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Norfolk Diving

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Norfolk dive guide
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Norfolk is located on the south eastern part of England. The northern and eatsern boundaries are the North Sea. This area is mainly known for wreck diving and seal viewing.

Always dive according to your level of training. Never enter the water without checking with the local dive center for safety, additional information, level required for each dive site and without being accompanied by a professional. All the information provided is purely informative for our readers and shouldn't be used as is to plan your immersion.

Blakeney point in Northern Norfolk is certainly a place of interest. Here you can watch seals, both the common and grey seals. The grey seals have their young between November and January while the common seals have them between June and August. The seals are usually very playful and enjoy following the excursion boats. Seals spend most of their time basking on the shores but when in the water they are rapid swimmers and their speed can reach 20 miles (32 km) per hour.
When out of the water in Blakeney Point
you can also enjoy the bird life for which the area is also very famous. Many birds migtrate here from West Africa in April to breed. In the winter you will see lots of ducks, widgeon, pinkfooted geese, mallard and pintail just to mention a few. Close to the coast there's the possibility of diving on the Cromer Pier.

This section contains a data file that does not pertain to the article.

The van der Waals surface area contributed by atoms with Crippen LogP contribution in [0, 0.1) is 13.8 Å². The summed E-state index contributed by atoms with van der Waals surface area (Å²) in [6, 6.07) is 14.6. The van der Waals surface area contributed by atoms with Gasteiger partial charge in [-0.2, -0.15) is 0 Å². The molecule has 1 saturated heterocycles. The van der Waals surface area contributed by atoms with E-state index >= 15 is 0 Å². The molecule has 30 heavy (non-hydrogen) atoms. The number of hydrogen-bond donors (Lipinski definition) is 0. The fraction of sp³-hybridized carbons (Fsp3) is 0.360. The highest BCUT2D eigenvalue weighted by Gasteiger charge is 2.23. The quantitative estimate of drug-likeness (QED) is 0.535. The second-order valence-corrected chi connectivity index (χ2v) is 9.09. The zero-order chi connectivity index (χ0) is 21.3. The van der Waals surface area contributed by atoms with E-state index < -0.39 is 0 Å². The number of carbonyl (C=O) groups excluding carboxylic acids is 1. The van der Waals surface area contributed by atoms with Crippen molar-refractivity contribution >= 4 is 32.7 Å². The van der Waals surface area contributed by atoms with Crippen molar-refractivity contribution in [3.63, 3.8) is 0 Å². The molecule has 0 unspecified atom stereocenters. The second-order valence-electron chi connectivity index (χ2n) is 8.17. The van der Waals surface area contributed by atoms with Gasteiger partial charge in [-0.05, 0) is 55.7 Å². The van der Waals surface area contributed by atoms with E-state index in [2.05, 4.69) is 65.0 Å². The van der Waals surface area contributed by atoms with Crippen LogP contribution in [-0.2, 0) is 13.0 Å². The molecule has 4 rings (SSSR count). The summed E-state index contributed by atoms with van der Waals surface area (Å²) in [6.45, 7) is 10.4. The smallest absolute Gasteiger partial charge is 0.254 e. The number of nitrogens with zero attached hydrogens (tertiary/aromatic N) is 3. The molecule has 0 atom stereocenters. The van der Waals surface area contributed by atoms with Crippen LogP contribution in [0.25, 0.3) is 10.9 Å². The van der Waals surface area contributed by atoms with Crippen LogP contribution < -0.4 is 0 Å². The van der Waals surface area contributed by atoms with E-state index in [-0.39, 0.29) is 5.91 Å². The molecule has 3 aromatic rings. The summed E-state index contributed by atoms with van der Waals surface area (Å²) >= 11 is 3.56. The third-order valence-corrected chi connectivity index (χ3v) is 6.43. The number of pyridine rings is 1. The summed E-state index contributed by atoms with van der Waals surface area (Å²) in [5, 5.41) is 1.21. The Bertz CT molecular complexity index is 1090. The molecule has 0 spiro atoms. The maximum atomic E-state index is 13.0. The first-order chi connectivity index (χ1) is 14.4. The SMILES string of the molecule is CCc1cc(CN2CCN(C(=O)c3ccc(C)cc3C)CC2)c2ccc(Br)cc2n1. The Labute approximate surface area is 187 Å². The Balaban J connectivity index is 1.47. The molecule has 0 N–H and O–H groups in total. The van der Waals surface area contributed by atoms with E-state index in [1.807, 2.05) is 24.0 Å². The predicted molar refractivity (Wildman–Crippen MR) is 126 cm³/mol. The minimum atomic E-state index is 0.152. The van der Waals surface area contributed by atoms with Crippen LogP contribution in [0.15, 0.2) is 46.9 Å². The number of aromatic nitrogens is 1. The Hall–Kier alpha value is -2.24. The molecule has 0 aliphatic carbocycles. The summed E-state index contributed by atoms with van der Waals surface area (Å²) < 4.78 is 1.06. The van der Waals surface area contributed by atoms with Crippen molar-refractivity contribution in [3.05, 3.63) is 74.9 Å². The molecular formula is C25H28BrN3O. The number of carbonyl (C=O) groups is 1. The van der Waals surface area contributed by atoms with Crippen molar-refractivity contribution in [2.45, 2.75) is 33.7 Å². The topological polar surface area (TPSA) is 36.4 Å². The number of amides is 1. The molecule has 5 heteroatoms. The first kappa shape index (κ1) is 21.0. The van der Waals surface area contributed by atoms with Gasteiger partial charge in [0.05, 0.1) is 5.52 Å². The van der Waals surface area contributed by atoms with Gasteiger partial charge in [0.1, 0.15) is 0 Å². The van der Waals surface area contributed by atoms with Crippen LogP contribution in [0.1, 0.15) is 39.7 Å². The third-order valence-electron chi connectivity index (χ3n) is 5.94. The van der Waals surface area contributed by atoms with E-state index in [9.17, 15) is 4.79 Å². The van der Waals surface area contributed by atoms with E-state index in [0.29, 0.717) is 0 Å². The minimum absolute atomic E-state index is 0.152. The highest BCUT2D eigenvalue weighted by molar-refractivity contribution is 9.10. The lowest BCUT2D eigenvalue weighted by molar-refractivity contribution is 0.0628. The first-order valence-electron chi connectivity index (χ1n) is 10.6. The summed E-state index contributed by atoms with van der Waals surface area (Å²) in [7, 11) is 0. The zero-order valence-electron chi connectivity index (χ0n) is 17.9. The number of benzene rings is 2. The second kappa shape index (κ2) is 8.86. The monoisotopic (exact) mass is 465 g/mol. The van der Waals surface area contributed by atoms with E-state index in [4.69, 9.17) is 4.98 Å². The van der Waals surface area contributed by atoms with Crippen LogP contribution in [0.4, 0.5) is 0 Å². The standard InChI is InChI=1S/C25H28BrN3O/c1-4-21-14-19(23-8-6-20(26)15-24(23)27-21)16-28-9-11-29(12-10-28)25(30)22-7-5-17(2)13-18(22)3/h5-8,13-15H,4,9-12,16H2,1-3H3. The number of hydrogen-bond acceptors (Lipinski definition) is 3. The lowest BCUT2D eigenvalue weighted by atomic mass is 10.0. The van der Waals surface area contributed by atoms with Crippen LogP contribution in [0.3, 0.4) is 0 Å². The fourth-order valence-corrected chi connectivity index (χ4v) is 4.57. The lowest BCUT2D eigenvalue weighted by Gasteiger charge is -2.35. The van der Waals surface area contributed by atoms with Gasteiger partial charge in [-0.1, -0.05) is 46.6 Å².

You can see the remains of an old church
, although this is liable to change as much of Norfolk is reported to be slowly falling in to the sea.

The Norfolk diving is mainly wreck diving
. This area is very tidal and most wrecks are not easily accessible for lack of harbours. This means that the wrecks are seldom dived. One of the wrecks here,

the Clyde is the wreck of a paddle steamer which was used as a minesweeper in the the two world wars and was bombed by a German plane. The middle of the wreck has up to date a case full of anti aircraft shells.

HMS Umpire is the wreck of a British submarine which is found off the north Norfolk coast. It has been salvaged but there's still lots for divers to appreciate.

The Kylemore is a Victorian paddle-steamer which was bombed by the Germans during the 2nd World War. Launching can be done from Cromer, Wells or Blakeney. As mentioned already the wrecks are very seldom dived. The sea bed is flat and this attracts a lot of marine life. It's really worth taking a trip here. Furthermore the sites are not so deep and the place is quiet, not so many divers around.

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